Vanvover 2010: A week in review

Canada finishes strong at the Olympic Games as they set the record for most gold medals with 14

by Alison Henstridge

Canada finished strong at the 2010 Olympic Winter Games, with a total of 26 medals: five bronze, seven silver and a record breaking 14 gold.
The second week at the Olympics was by far the best for Canada, where they captured more medals than any other country.

Charles Hamelin finally demonstrated to Canada why he was a medal hopeful in the short track speed skating event, finishing with a gold medal after the disqualification of American, Apolo Anoton Ohno, who shoved Canadian Francois-Louis Tremblay, which led him to fall as well as crashing into Korean Sung Si-Bak. Tremblay received the bronze medal and Si-Bak took home the silver medal after many reviews from Olympic officials.

A few hours later, the Hamelin brothers with Olivier Jean and Guillaume Bastille took home the gold medal for the men’s 5000-meter relay. Canada took the lead after Charles Hamelin sprinted so fast that he almost lost control of his skates.  South Korea took home the silver and the American team that consisted of Ohno brought home the bronze.

On another rink, Canada’s powerhouse curling teams both finished with medals. The women took home the silver after an overtime loss. Canada’s Cheryl Bernard  had the last chance to win the gold but unfortunately miss-calculated the distance and let the gold slip away. In the men’s category, Kevin Martin and his team easily captured the gold medal as they went undefeated in the tournament and be Norway in the finals.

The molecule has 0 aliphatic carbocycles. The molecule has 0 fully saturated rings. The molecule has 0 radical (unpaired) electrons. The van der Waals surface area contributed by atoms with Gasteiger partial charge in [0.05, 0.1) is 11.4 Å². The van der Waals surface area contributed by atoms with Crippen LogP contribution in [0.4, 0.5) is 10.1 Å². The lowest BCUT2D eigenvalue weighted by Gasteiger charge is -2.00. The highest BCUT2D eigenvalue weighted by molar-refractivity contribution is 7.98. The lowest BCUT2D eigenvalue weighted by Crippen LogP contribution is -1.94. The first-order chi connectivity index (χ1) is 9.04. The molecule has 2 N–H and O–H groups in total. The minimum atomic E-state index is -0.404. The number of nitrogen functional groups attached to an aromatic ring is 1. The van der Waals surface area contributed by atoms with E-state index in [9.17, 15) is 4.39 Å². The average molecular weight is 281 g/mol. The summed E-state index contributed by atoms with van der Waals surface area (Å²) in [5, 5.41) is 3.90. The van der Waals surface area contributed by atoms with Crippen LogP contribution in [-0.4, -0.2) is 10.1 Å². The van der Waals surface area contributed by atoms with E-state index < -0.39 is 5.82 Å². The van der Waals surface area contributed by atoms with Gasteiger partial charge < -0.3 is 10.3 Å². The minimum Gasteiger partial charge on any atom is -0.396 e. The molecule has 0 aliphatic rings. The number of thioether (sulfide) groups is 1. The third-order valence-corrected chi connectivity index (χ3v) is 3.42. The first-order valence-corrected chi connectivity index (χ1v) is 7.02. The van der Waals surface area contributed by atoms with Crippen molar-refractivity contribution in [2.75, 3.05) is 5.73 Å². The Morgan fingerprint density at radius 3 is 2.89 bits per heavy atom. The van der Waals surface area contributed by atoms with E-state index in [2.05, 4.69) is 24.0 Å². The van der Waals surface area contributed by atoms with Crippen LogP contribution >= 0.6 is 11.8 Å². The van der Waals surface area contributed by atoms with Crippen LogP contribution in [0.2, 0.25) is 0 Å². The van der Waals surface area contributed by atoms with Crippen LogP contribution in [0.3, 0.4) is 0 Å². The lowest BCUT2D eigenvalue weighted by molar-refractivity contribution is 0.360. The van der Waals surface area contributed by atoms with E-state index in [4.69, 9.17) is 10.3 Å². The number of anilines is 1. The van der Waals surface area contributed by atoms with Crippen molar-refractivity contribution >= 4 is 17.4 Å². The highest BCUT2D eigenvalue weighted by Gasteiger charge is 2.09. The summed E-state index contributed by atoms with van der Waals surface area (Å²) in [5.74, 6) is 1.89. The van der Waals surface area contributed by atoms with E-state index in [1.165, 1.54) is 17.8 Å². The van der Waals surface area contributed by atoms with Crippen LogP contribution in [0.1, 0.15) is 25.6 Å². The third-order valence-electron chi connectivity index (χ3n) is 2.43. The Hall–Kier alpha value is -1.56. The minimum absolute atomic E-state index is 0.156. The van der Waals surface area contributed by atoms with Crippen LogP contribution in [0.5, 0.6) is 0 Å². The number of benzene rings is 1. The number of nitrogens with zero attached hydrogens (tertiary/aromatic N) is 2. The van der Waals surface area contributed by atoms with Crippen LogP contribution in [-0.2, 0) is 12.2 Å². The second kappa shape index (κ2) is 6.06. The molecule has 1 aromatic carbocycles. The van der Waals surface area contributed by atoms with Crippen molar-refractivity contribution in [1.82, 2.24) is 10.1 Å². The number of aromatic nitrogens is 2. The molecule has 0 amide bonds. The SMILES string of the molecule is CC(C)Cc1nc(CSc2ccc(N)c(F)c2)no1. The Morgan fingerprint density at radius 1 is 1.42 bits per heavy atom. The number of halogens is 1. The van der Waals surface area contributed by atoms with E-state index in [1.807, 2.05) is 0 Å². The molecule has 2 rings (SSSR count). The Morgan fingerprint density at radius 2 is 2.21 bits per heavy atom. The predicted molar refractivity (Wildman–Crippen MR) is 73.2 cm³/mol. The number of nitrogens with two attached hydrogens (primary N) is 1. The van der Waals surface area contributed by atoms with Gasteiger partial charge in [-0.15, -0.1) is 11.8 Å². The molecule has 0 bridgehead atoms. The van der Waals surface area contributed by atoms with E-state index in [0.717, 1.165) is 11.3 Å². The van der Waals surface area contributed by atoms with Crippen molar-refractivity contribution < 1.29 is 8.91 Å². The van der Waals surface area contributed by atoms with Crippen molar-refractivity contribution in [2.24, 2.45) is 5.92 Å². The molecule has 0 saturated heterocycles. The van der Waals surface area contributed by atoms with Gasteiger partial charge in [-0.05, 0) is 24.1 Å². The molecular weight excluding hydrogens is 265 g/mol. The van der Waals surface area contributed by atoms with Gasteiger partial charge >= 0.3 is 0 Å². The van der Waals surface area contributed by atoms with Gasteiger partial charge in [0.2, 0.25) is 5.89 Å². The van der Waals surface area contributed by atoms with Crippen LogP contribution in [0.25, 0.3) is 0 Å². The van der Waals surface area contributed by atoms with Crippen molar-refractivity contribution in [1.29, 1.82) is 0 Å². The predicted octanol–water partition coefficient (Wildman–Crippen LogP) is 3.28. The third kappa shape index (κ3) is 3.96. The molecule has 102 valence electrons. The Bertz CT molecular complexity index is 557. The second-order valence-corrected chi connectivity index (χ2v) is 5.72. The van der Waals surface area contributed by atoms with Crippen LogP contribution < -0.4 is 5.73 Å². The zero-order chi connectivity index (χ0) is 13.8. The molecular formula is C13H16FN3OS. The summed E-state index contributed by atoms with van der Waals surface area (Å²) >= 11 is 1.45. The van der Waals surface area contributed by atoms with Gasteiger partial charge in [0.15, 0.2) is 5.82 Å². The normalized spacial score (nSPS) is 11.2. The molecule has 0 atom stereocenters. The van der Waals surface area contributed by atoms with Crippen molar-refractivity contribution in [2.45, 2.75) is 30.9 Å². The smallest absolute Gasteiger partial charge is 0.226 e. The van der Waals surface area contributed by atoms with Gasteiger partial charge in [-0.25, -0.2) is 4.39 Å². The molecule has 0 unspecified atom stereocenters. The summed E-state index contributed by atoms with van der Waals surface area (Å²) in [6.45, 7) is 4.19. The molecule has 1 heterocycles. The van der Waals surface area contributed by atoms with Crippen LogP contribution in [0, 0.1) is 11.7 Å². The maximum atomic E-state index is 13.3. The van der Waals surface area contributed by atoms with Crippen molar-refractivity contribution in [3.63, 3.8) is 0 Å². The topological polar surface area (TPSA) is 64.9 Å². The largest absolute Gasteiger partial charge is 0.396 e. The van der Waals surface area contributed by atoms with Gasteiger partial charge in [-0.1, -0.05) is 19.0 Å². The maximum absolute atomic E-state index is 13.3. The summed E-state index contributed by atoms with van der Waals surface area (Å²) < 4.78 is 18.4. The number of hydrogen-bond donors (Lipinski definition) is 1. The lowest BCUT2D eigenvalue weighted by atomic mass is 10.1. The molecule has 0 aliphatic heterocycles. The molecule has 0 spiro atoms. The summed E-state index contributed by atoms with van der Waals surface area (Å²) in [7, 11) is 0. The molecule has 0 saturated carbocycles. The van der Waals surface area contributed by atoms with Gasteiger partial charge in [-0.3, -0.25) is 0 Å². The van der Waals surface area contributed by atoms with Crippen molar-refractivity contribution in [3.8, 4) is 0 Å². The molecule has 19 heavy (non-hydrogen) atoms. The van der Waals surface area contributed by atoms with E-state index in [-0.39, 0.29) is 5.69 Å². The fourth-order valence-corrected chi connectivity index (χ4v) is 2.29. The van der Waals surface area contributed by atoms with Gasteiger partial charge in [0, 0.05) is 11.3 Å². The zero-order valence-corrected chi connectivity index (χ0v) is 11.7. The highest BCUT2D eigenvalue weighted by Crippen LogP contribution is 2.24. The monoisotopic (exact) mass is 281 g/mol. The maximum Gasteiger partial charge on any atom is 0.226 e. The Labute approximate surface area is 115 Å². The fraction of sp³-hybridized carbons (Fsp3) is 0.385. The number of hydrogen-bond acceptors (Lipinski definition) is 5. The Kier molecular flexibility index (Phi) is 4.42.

Now for hockey, Canada’s women captured the gold medal after Dawson’s Marie-Philip Poulin scored two goals in a three-minute span giving Canada a two-point lead. Shannon Szabados, who was considered the third goalie, had the opportunity to start in the final match-up, stopping all 28 of the shots against. Canada not only had the early lead but had to protect it when officials gave the United States two three-man advantages. This was the third consecutive gold medal for the women’s hockey team.

It was a different story for the men’s hockey team. While an entire nation held their breath for sixty minutes, Canada fought for two-periods, maintaining a 2-1 lead. It was with 24 seconds to go that American Zach Parise tied the game at 2-2, Roberto Luongo letting one slide to the back of the net. It would be seven minutes and 40 seconds into overtime that Sidney Crosby would get one past American goaltender Ryan Miller, making the score 3-2 and most importantly winning gold.With the Olympics now complete, Canada stands with 26 medals and a record breaking 14 gold: officially the best winter games ever.

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